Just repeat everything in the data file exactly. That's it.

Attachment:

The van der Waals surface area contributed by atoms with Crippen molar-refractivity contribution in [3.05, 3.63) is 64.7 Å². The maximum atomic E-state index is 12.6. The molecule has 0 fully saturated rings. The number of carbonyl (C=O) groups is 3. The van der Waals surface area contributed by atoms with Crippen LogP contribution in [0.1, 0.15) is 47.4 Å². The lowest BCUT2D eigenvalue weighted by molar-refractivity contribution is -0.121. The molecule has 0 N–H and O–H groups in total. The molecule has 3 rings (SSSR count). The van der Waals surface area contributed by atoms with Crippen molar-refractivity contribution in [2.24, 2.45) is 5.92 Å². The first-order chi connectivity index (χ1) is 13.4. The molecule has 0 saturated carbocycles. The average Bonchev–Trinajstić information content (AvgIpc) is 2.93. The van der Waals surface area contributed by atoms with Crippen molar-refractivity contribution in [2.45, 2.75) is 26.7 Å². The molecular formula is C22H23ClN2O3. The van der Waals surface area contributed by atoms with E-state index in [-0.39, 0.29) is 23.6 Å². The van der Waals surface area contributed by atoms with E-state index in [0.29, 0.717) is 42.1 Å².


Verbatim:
The van der Waals surface area contributed by atoms with Crippen molar-refractivity contribution in [3.05, 3.63) is 64.7 Å². The maximum atomic E-state index is 12.6. The molecule has 0 fully saturated rings. The number of carbonyl (C=O) groups is 3. The van der Waals surface area contributed by atoms with Crippen LogP contribution in [0.1, 0.15) is 47.4 Å². The lowest BCUT2D eigenvalue weighted by molar-refractivity contribution is -0.121. The molecule has 0 N–H and O–H groups in total. The molecule has 3 rings (SSSR count). The van der Waals surface area contributed by atoms with Crippen molar-refractivity contribution in [2.24, 2.45) is 5.92 Å². The first-order chi connectivity index (χ1) is 13.4. The molecule has 0 saturated carbocycles. The average Bonchev–Trinajstić information content (AvgIpc) is 2.93. The van der Waals surface area contributed by atoms with Crippen molar-refractivity contribution in [2.45, 2.75) is 26.7 Å². The molecular formula is C22H23ClN2O3. The van der Waals surface area contributed by atoms with E-state index in [-0.39, 0.29) is 23.6 Å². The van der Waals surface area contributed by atoms with E-state index in [0.29, 0.717) is 42.1 Å².